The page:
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Standing in the piazza, looking at the bricks, we were filled with a sense of awe at the history these bricks have seen. They've been there for 700 years so have seen times of war and peace, celebration and sorrow. Generation after generation of townsfolk were born, lived and died, and all have walked on these bricks. ⁣
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This is one of the things we love most about traveling. It gives us an authentic feel for history, one we wouldn't have if we just stayed at home.
  • We were so tickled when @thechefandthedish reached out and asked us if we'd like to take a complimentary cooking class with them. They offer private cooking classes with chefs from all over the world that you can take right in your own kitchen. ⁣
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For this class, we Skyped with chef Paola who taught us to make strawberry risotto, traditional bruschetta, and a delicious poached pear dessert that blew our minds. ⁣
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Risotto always seemed like a difficult dish to make, but Chef Paola explained it so well that it wound up being pretty easy. We spent a great afternoon with friends, learned something new, and enjoyed a great meal after. A class with The Chef & The Dish is a great gift idea, as well. Follow the link in our bio, and you can read more about our class on our blog.
  • The world is a big place, and there's so much to discover. Go places, and see things. It doesn't matter if you don't have a detailed itinerary, either. Sometimes, it's more about the journey and what you see and experience along the way, than it is about the destination.
  • During our trip in Tuscany with @italyunfiltered, we stopped at a small family winery. After learning about the organic methods they use to produce high quality Chianti Clasico wines, we had a tasting. ⁣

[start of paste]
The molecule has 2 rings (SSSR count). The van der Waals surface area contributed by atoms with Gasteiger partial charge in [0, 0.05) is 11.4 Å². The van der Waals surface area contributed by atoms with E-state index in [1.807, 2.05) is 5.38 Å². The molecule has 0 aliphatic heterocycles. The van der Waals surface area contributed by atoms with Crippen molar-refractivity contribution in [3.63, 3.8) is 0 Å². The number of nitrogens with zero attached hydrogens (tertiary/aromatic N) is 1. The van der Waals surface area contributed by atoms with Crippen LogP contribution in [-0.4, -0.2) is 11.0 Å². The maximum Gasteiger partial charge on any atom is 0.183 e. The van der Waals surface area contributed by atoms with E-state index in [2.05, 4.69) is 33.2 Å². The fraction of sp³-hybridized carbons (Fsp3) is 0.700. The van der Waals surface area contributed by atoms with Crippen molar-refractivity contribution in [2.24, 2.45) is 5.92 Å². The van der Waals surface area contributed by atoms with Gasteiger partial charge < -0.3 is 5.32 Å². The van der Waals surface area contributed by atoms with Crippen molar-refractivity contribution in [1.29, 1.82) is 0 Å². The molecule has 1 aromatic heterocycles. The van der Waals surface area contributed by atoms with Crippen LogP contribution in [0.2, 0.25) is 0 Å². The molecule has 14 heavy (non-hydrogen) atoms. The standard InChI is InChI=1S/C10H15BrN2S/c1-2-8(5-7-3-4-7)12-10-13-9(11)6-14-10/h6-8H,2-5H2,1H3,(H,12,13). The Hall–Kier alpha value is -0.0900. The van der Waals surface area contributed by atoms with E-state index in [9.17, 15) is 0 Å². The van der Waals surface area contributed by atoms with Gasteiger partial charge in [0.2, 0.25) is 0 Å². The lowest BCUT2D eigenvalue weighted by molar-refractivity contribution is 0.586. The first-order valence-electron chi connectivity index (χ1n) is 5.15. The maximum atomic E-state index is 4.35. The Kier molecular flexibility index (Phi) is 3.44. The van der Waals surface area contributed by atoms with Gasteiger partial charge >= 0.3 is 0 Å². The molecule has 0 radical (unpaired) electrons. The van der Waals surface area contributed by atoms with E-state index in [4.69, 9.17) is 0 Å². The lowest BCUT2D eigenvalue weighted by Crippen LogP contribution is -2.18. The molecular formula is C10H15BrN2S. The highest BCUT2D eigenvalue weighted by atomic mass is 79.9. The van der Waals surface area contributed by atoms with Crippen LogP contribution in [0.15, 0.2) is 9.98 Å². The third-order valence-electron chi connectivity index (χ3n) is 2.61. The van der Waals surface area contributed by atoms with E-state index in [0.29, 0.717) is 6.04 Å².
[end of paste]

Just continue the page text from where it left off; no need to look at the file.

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Wine tastings in Italy are nothing like those in the US. They are glorious affairs complete with delicious foods paired with the incredible wines. This particular winery brought us samples of homemade, organic jams made from fruits grown in the family's garden. We dabbed these on locally produced pecorino cheese. Yum!⁣
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We're so glad that we had a local driver and guide. Stopping here was a highlight of our Italian adventure, and we never would have found it on our own.
  • The village of Marsaxlokk, Malta, is famous for these brightly painted fishing boats. The design is rather ancient, possibly dating back to Phoenician times, though it's still used today because it is very strong and holds up well in rough weather. One feature of each boat's decorations, are eyes painted on the bow of the boat. These eyes are said to protect the people fishing while they are at sea.
  • The blue cobblestones of Old San Juan, Puerto Rico, are actually part of a recycling project which started 500 years ago. Iron foundries in Spain produced huge piles of waste, called slag. Rather than throw these piles away, the slag was made into blocks which was placed into ships as ballast. The ballast was offloaded in Puerto Rico when they loaded products bound for Spain. The blocks were then used to pave the streets. ⁣
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Pretty good idea, and 500 years later, they are holding up well!
  • The Overseas Highway connects Key West and the Florida Keys to the mainland U.S. While the entire road is a marvel of engineering, the centerpiece is the Seven Mile Bridge, which runs over water for, well, seven miles.⁣
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The next time you're driving, reset your trip odometer and wait until it gets to seven miles. You'll see that's a pretty long distance. And then think about the fact that people built a bridge over water with no land to support them for that distance. Pretty incredible-especially since the first one was built in 1912.